The blue economy describes activities within aquatic systems, encompassing both subsistence and commercial fishing, as well as renewable energies and blue carbon.
In 2018, the African Union published a report outlining the strategy to be implemented for this sector, which amounts to $300 billion and provides employment for 50 million people on the continent. If fish caught in African waters were processed and consumed locally, the continent’s GDP could increase by $50 billion.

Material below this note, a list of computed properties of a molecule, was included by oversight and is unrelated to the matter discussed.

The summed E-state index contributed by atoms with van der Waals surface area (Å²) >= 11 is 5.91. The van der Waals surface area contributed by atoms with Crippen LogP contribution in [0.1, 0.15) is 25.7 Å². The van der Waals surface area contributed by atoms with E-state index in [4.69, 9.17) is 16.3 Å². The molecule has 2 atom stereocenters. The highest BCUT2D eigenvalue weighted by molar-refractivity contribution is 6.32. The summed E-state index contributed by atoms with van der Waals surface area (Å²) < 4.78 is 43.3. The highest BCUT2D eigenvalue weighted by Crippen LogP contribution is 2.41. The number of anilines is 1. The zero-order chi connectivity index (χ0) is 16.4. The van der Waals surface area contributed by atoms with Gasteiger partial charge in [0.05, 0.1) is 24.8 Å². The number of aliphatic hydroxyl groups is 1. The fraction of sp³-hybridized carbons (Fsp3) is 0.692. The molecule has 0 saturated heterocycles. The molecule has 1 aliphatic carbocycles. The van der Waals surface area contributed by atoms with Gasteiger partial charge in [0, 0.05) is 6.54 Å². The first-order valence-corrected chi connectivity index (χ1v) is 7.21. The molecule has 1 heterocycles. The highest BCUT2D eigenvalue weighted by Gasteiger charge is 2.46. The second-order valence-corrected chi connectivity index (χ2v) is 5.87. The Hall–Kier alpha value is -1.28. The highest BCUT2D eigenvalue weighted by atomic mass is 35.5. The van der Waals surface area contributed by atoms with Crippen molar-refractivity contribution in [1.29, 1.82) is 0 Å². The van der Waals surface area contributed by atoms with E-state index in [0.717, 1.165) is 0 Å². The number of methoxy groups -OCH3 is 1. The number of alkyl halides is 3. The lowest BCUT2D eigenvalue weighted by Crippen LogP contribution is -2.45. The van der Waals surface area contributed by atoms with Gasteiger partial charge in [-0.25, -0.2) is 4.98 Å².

The sector relies on the quality and preservation of the ecosystem. However, climate change, ocean pollution, and illegal fishing are degrading this ecosystem.
AU member states advocate for a revision of financial support systems deployed globally to curb overfishing, a phenomenon affecting the majority of oceans. Concurrently, they have set the goal of protecting 30% of territorial waters within the next five years.
African ambitions hinge on the financial capacity of states to implement their strategy for sustainable resource management and the inclusion of their population in value chains.